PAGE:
Managing Drug and Alcohol Misuse at Work

In the workplace, substance misuse is a challenging issue. As part of our Well at Work blog series, Cognate Health physician Dr Rozali Athanasaki discusses drug and alcohol misuse and what to know about workplace testing.


Employees under the influence of alcohol or drugs pose a risk to their own safety and their colleagues. Drugs and alcohol misuse also increases absenteeism, decreases work productivity and damages company reputation. 

Many large companies are adopting workplace drug and alcohol testing. This is particularly relevant in industries where the safety risk is high such as transportation, heavy manufacturing and the defence sector. In the US and Canada, mandatory drug and alcohol testing is required of all inter-state truckers, commercial driver’s license holders and other transportation drivers.

In Ireland, there’s no statutory obligation to carry out pre-employment alcohol and drug testing. The Safety, Health and Welfare at Work Act 2005 obliges employers to ensure the safety, health and welfare at work of his/her employees. While it does not enforce employers to test for drugs and alcohol, if the contract of employment provides for such testing during employment, employees must comply.


It’s estimated work related alcohol misuse costs the UK economy up to £6.4 billon and contributes to the loss of 17 million working days annually.

Liver damage is likely if a man consumes 21 units weekly and if a woman consumes 14 units per week. To put that into context, a ‘unit’ of alcohol is a half pint of beer; 100ml of wine; or a 25ml measure of spirits.

Likely effects of Alcohol on a normal adult (source: Simpson’s Forensic Medicine)


Drugs can be taken by injection (intravenous, subcutaneous, or rarely intramuscular), sniffing into the nose, inhalation; orally, and very rarely through vaginal or rectal route.

Some key terms around drug abuse include “tolerance”, when the dose does not produce the ‘standard’ effects; “dependence”, which is the inability of the user to give up the habit, and “withdrawal symptoms”, when drugs are withdrawn and severe symptoms like fear and anxiety and tremors and cramps can happen.


In an occupational health environment, drug and alcohol testing is conducted because:

  1. Part of the pre-employment health assessment
  2. Random drug and alcohol testing
  3. To assess an employee in the context of an unusual event. (eg work accident, behavioral change).

Drug substances most commonly are assessed by urine sampling. For alcohol detection, a breathalyser and/or blood testing is recommended.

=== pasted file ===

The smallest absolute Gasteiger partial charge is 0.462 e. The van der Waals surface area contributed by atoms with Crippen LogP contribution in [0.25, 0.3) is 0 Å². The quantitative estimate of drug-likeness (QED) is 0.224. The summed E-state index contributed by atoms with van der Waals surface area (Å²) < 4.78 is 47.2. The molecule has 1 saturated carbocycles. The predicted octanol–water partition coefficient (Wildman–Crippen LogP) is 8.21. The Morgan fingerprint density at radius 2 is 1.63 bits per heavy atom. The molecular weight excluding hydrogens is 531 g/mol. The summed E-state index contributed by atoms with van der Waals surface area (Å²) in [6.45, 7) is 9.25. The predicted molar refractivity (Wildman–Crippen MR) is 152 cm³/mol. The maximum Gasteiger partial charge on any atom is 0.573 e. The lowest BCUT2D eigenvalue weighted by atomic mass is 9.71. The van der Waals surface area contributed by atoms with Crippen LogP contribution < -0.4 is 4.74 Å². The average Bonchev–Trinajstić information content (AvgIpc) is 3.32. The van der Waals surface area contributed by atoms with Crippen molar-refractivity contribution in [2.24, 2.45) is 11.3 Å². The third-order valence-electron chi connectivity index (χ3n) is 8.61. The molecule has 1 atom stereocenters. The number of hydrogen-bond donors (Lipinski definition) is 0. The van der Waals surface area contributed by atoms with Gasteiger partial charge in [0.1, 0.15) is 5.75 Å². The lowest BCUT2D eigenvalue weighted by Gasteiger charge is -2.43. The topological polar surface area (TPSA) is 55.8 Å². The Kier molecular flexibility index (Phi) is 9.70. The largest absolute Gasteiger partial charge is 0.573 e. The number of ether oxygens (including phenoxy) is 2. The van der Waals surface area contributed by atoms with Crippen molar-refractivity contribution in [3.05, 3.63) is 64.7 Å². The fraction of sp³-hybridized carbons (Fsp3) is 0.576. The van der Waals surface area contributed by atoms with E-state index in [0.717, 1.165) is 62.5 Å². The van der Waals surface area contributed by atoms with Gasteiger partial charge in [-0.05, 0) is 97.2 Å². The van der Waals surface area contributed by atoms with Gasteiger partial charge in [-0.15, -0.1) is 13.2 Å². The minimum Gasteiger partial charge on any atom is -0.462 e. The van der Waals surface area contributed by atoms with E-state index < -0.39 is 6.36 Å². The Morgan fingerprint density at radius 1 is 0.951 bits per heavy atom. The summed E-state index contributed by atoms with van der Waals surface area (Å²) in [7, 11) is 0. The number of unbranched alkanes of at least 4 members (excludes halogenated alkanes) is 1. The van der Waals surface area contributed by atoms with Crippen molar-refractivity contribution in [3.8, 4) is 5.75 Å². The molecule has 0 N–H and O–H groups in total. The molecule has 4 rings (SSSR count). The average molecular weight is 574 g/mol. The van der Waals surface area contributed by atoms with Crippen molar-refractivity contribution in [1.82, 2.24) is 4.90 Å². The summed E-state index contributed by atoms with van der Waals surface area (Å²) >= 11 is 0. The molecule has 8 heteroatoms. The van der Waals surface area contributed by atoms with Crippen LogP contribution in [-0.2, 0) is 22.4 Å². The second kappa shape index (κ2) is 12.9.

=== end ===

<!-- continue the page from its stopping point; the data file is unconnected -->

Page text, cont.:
Before Sampling

It’s important the donor presents an acceptable form of photographic identification (passport or driving license).

The collector explains the collection procedures and ensures the donor has filled out and signed the consent form. The donor is informed the temperature of the specimen is critical, and that it needs to be brought to the collector as soon as possible after urination. If it’s longer than four minutes, the specimen may be out of range and a repeat procedure may be required.

The collector verifies the restroom is clear of other samples and the water in the cistern is coloured so the specimen cannot be contaminated. It’s important to also check, if possible, that the donor is not bringing other items into the restroom.

Sampling Procedure

The collector gives to the donor, or allows the donor, to select the collection kit. Either the collector or the donor — with both present — unwraps the kit. The collector requests the donor to write their full name and date on the container and for the donor to provide a specimen in an allocated restroom.

After Sampling

The collector checks the temperature of the specimen as soon as the donor hands it over — an acceptable range is 32°-38°C/ 90°-100°F. The collector also checks there’s a sufficient amount of urine (minimum 45 mL) and there’s no unusual color, presence of foreign material, or other signs of tampering.

The collector analyses the specimen in accordance with kit supplier instructions. If the specimen is positive, they prepare it to be sent to a lab for further investigation using the chain of custody procedure.

During her specialist training in the Laboratory of Forensic Medicine and Toxicology at the University of Thessaloniki, Greece, Dr Athanasaki performed drug testing as part of post-mortem examinations, clinical examinations of drug addicts, and workplace drug testing. She followed analytical techniques in forensic toxicology as immunoassays, thin layer chromatography (TLC), gas chromatography (GC), and metal analyses- atomic absorption spectrophotometry (AAS).  

Dr Athanasaki has served as an accredited doping officer for the Hellenic National Council for Combating Doping (WADA Code Signatory) and her role involved collection of samples in athletes abiding with WADA procedures.  Dr Athanasaki  works for Cognate Health since 2015 and has a special interest in workplace drug testing.  

For more on how Cognate Health can assist with your occupational health needs, such as substance and drugs testing please contact our customer relationship team, led by Denis Weir at


Key Legislation in Ireland

  • John Hobson, Julia Smedley, Fitness for Work, The medical aspects, Sixth edition
  • Richard Shepherd, Simpson’s Forensic Medicine, 12th edition
  • Joseph Ladou, Robert Harrison, Current diagnosis & treatment, Occupational & Environmental Medicine, 5th edition
  • Stuart H James, Jon J. Norby, Forensic Science, An introduction to scientific and investigative techniques
  • Julia Smedley, Finlay Dick, Steven Sadhra, Oxford handbook of occupational health, 2nd edition

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